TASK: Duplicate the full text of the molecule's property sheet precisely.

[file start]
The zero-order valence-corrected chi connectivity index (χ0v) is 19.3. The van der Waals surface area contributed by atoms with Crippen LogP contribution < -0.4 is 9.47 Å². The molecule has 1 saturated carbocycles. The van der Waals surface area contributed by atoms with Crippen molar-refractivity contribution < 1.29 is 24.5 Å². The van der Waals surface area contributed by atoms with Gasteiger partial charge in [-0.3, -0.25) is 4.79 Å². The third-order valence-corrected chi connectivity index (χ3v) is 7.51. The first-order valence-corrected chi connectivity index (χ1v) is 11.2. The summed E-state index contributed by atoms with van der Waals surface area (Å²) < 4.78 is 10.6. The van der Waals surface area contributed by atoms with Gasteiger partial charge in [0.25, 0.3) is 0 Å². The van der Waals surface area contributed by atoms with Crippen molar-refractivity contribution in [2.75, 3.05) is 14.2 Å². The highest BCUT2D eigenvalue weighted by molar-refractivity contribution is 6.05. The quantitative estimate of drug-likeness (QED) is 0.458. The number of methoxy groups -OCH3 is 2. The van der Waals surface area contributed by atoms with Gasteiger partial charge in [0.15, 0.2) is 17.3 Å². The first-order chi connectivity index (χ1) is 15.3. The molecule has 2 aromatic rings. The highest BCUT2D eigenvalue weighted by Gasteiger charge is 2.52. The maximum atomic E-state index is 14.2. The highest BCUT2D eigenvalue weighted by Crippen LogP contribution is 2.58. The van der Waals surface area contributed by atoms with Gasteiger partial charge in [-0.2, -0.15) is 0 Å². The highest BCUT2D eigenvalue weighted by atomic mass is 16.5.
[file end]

The zero-order valence-corrected chi connectivity index (χ0v) is 19.3. The van der Waals surface area contributed by atoms with Crippen LogP contribution < -0.4 is 9.47 Å². The molecule has 1 saturated carbocycles. The van der Waals surface area contributed by atoms with Crippen molar-refractivity contribution < 1.29 is 24.5 Å². The van der Waals surface area contributed by atoms with Gasteiger partial charge in [-0.3, -0.25) is 4.79 Å². The third-order valence-corrected chi connectivity index (χ3v) is 7.51. The first-order valence-corrected chi connectivity index (χ1v) is 11.2. The summed E-state index contributed by atoms with van der Waals surface area (Å²) < 4.78 is 10.6. The van der Waals surface area contributed by atoms with Gasteiger partial charge in [0.25, 0.3) is 0 Å². The van der Waals surface area contributed by atoms with Crippen molar-refractivity contribution in [2.75, 3.05) is 14.2 Å². The highest BCUT2D eigenvalue weighted by molar-refractivity contribution is 6.05. The quantitative estimate of drug-likeness (QED) is 0.458. The number of methoxy groups -OCH3 is 2. The van der Waals surface area contributed by atoms with Gasteiger partial charge in [0.15, 0.2) is 17.3 Å². The first-order chi connectivity index (χ1) is 15.3. The molecule has 2 aromatic rings. The highest BCUT2D eigenvalue weighted by Gasteiger charge is 2.52. The maximum atomic E-state index is 14.2. The highest BCUT2D eigenvalue weighted by Crippen LogP contribution is 2.58. The van der Waals surface area contributed by atoms with Gasteiger partial charge in [-0.2, -0.15) is 0 Å². The highest BCUT2D eigenvalue weighted by atomic mass is 16.5.